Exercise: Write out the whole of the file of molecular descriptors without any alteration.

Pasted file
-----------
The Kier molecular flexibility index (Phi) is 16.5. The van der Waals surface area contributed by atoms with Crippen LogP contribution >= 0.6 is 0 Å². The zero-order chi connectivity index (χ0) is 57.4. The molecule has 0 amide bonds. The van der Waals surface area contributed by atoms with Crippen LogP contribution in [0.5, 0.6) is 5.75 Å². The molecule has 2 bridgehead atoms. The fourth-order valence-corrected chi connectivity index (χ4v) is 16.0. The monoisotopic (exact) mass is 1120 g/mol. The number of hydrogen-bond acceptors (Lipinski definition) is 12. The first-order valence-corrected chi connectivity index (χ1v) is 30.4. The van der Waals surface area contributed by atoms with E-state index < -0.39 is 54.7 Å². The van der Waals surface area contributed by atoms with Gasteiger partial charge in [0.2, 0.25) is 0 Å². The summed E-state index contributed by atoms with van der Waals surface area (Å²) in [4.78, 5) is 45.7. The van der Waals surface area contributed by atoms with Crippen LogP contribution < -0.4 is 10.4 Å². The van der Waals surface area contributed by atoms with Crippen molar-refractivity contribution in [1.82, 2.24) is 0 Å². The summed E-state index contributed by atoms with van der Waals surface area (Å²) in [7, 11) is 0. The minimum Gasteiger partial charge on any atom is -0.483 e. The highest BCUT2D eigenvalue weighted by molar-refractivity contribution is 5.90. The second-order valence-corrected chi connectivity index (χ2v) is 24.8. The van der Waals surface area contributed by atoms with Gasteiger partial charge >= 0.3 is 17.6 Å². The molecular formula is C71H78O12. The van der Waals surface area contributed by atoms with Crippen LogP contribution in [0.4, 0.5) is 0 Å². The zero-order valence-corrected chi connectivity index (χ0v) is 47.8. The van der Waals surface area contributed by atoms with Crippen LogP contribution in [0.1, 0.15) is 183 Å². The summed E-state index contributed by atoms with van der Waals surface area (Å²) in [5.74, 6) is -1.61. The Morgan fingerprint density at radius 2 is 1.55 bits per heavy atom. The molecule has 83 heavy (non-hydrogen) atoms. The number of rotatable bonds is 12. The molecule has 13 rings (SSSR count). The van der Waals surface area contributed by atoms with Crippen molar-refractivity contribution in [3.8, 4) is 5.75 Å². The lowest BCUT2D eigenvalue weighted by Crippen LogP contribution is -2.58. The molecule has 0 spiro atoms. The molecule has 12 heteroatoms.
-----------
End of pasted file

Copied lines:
The Kier molecular flexibility index (Phi) is 16.5. The van der Waals surface area contributed by atoms with Crippen LogP contribution >= 0.6 is 0 Å². The zero-order chi connectivity index (χ0) is 57.4. The molecule has 0 amide bonds. The van der Waals surface area contributed by atoms with Crippen LogP contribution in [0.5, 0.6) is 5.75 Å². The molecule has 2 bridgehead atoms. The fourth-order valence-corrected chi connectivity index (χ4v) is 16.0. The monoisotopic (exact) mass is 1120 g/mol. The number of hydrogen-bond acceptors (Lipinski definition) is 12. The first-order valence-corrected chi connectivity index (χ1v) is 30.4. The van der Waals surface area contributed by atoms with E-state index < -0.39 is 54.7 Å². The van der Waals surface area contributed by atoms with Gasteiger partial charge in [0.2, 0.25) is 0 Å². The summed E-state index contributed by atoms with van der Waals surface area (Å²) in [4.78, 5) is 45.7. The van der Waals surface area contributed by atoms with Crippen LogP contribution < -0.4 is 10.4 Å². The van der Waals surface area contributed by atoms with Crippen molar-refractivity contribution in [1.82, 2.24) is 0 Å². The summed E-state index contributed by atoms with van der Waals surface area (Å²) in [7, 11) is 0. The minimum Gasteiger partial charge on any atom is -0.483 e. The highest BCUT2D eigenvalue weighted by molar-refractivity contribution is 5.90. The second-order valence-corrected chi connectivity index (χ2v) is 24.8. The van der Waals surface area contributed by atoms with Gasteiger partial charge >= 0.3 is 17.6 Å². The molecular formula is C71H78O12. The van der Waals surface area contributed by atoms with Crippen LogP contribution in [0.4, 0.5) is 0 Å². The zero-order valence-corrected chi connectivity index (χ0v) is 47.8. The van der Waals surface area contributed by atoms with Crippen LogP contribution in [0.1, 0.15) is 183 Å². The summed E-state index contributed by atoms with van der Waals surface area (Å²) in [5.74, 6) is -1.61. The Morgan fingerprint density at radius 2 is 1.55 bits per heavy atom. The molecule has 83 heavy (non-hydrogen) atoms. The number of rotatable bonds is 12. The molecule has 13 rings (SSSR count). The van der Waals surface area contributed by atoms with Crippen molar-refractivity contribution in [3.8, 4) is 5.75 Å². The lowest BCUT2D eigenvalue weighted by Crippen LogP contribution is -2.58. The molecule has 0 spiro atoms. The molecule has 12 heteroatoms.